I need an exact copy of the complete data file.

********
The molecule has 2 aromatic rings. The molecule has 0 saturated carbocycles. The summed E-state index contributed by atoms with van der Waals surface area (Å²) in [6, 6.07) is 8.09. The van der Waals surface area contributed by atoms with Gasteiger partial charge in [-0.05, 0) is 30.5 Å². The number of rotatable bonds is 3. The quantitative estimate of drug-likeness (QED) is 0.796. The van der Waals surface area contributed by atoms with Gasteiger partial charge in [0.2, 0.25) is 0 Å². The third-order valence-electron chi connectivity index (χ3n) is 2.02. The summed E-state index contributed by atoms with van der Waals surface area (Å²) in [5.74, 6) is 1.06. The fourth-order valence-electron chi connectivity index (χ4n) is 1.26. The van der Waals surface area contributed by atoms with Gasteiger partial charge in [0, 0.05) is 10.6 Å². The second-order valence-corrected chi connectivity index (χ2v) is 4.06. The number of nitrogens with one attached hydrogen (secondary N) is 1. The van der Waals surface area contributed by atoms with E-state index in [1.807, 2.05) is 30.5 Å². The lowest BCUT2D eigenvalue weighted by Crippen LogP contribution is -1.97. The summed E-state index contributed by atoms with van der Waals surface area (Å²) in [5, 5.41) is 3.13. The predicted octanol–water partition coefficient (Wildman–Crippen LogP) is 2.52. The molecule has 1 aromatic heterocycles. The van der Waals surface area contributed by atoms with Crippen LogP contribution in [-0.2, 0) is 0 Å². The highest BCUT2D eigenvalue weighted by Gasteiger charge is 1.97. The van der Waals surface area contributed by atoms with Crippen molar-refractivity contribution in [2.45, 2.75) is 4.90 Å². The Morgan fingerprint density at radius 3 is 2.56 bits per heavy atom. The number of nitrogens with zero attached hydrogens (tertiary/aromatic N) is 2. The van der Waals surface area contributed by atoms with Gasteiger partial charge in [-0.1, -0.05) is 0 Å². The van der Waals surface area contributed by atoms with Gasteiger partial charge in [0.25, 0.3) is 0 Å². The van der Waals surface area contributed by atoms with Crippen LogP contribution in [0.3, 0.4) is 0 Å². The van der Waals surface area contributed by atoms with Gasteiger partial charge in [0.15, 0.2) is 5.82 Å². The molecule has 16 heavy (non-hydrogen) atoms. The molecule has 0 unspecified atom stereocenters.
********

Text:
The molecule has 2 aromatic rings. The molecule has 0 saturated carbocycles. The summed E-state index contributed by atoms with van der Waals surface area (Å²) in [6, 6.07) is 8.09. The van der Waals surface area contributed by atoms with Gasteiger partial charge in [-0.05, 0) is 30.5 Å². The number of rotatable bonds is 3. The quantitative estimate of drug-likeness (QED) is 0.796. The van der Waals surface area contributed by atoms with Gasteiger partial charge in [0.2, 0.25) is 0 Å². The third-order valence-electron chi connectivity index (χ3n) is 2.02. The summed E-state index contributed by atoms with van der Waals surface area (Å²) in [5.74, 6) is 1.06. The fourth-order valence-electron chi connectivity index (χ4n) is 1.26. The van der Waals surface area contributed by atoms with Gasteiger partial charge in [0, 0.05) is 10.6 Å². The second-order valence-corrected chi connectivity index (χ2v) is 4.06. The number of nitrogens with one attached hydrogen (secondary N) is 1. The van der Waals surface area contributed by atoms with E-state index in [1.807, 2.05) is 30.5 Å². The lowest BCUT2D eigenvalue weighted by Crippen LogP contribution is -1.97. The summed E-state index contributed by atoms with van der Waals surface area (Å²) in [5, 5.41) is 3.13. The predicted octanol–water partition coefficient (Wildman–Crippen LogP) is 2.52. The molecule has 1 aromatic heterocycles. The van der Waals surface area contributed by atoms with Crippen LogP contribution in [-0.2, 0) is 0 Å². The highest BCUT2D eigenvalue weighted by Gasteiger charge is 1.97. The van der Waals surface area contributed by atoms with Crippen molar-refractivity contribution in [2.45, 2.75) is 4.90 Å². The Morgan fingerprint density at radius 3 is 2.56 bits per heavy atom. The number of nitrogens with zero attached hydrogens (tertiary/aromatic N) is 2. The van der Waals surface area contributed by atoms with Gasteiger partial charge in [-0.1, -0.05) is 0 Å². The van der Waals surface area contributed by atoms with Gasteiger partial charge in [0.25, 0.3) is 0 Å². The van der Waals surface area contributed by atoms with Crippen LogP contribution in [0.3, 0.4) is 0 Å². The van der Waals surface area contributed by atoms with Gasteiger partial charge in [0.15, 0.2) is 5.82 Å². The molecule has 16 heavy (non-hydrogen) atoms. The molecule has 0 unspecified atom stereocenters.